Genotyping analysis in the six families established linkage to the gene NPR2, mapped earlier on chromosome 9p13-q12 [3,4]. DNA sequence analysis of the gene in six families (A-F) identified two novel disease causing sequence variants. In five families (A-E), a novel homozygous missense mutation (c.2720 C > T; p.T907M) was detected in all sixteen affected individuals. In family F, sequence analysis identified a novel splice donor site mutation in intron 20 of the gene (c.2986 + 2 T > G). To date, 23 mutations in the gene NPR2 have been reported in families with different ethnic background from around the world [4,15,16]. This included 4 nonsense, 5 frameshift, 2 splice site and 12 missense mutations in 23 families with AMDM reported.
The human NPR2 gene spans about 16.5 kb, contains 22 exons encoding 1047 amino acids protein . Potter  has shown that guanylyl cyclase-linked natriuretic peptide receptors consist of 450 amino acids extracellular ligand-binding domain, 20 amino acids of single hydrophobic transmembrane domain and 570 amino acids of intracellular domain. Intracellular domain contains 3 subdomains including a kinase homology domain of 250–260 amino acids, a coiled-coil dimerization domain of 40 amino acids, and carboxyl-terminal guanylyl cyclase catalytic domain of 250 amino acids .
A homozygous missense mutation (p.T907M), identified in five families, in the present study, is lying in the guanylyl cyclase domain of the NPR-B. The threonine residue at position 907 is highly conserved among various species. Analysis of the protein sequence by protein prediction tool PolyPhen (http://genetics.bwh.harvard.edu/pph/ webcite) revealed that the substitution of polar threonine by a non-polar amino acid methionine (p.T907M) could potentially have a damaging effect on NPR2 structure with a PSIC (Position specific independent counts) score of 1.00. Hume et al.  hypothesized that missense mutations in NPR-B, resulting in AMDM, is primarily due to arrest of the receptor trafficking in the endoplasmic reticulum (ER). Therefore, it is more likely that the missense mutation (p.T907M), identified here, also results in retention of the mutant NPR-B in the ER and has become non-functional.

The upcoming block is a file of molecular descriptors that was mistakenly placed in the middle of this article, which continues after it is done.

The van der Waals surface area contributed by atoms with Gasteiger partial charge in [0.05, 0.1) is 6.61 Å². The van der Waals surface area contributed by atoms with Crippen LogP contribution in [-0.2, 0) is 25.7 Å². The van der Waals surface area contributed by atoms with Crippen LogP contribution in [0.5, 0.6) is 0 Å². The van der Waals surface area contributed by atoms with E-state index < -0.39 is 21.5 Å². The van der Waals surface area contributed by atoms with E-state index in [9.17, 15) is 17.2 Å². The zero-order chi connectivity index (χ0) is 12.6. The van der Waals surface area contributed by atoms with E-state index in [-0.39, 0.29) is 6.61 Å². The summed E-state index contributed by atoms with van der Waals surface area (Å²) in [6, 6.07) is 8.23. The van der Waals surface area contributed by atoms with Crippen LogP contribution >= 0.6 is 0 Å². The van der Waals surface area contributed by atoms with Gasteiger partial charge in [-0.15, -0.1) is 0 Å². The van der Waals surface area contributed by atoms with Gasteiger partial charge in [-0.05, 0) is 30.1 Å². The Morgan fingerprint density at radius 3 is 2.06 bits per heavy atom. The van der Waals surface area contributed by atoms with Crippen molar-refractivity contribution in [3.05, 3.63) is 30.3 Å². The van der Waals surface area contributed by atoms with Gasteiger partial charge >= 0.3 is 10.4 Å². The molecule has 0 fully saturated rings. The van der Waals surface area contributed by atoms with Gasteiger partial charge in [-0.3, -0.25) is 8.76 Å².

The splice site mutation (c.2986 + 2 T > G), identified in one family here, can cause skipping of exon 20, as well as abolish most of the c-terminal guanylyl cyclase domain of NPR2 protein. This leads to synthesis of truncated or non-functional protein, possibly due to nonsense-mediated mRNA decay (NMRD) .
At least two studies have shown that mutations in GC-binding domain in the gene Npr2 result in impaired endochondral ossification and severe dwarfism in mice [6,21]. Since NPR-B mediate its biological function through GC domain, it is highly likely that the effect on the structure of NPR-B will affect the natriuretic peptide-dependent physiological response occurs through synthesis of cGMP. This in turns will affect the cGMP signaling effects which occurs through cGMP binding proteins including cGMP dependent protein kinase (PKG), cGMP binding phosphodiesterases (PDEs) and cyclic nucleotide-gated ion channels. The best studied cGMP signaling effects occurs through PKGs. Deletion of a membrane bound PKGII, which has been found in high concentration in brain, chondrocytes and bones , results in dwarfism in rodents [22,23]. The genetic data pertaining to mutations identified in Nppc and Npr-b in mice and NPR-B in human clearly showed the involvement of CNP/NPR-B/cGMP signaling pathway in bone development.
We have reported two novel mutations in the gene NPR2, which result in Acromesomelic Dysplasia, type Maroteaux (AMDM). The presence of the same mutation (p.T907M) and haplotype in five families (A, B, C, D, E) is suggestive of a founder effect. The study, presented here, confirm the significant role assigned to NPR2 in development of bones in human.
Patients and their guardians provide written consent for publishing photographs and other material.
The authors declare that they have no competing interests.
SK and RHA participated in the design of the study, performed molecular testing and manuscript writing. SA, MN, NM studied families, collected blood samples and extracted DNA. WA analyzed the data, participated in manuscript preparation and collected funds for the study. All authors read and approved the final manuscript.
We wish to indicate our deep gratitude to the families for their participation in this study. The work was supported by Higher Education Commission (HEC), Islamabad, Pakistan. Saadullah Khan was supported by indigenous PhD fellowship from HEC, Islamabad, Pakistan.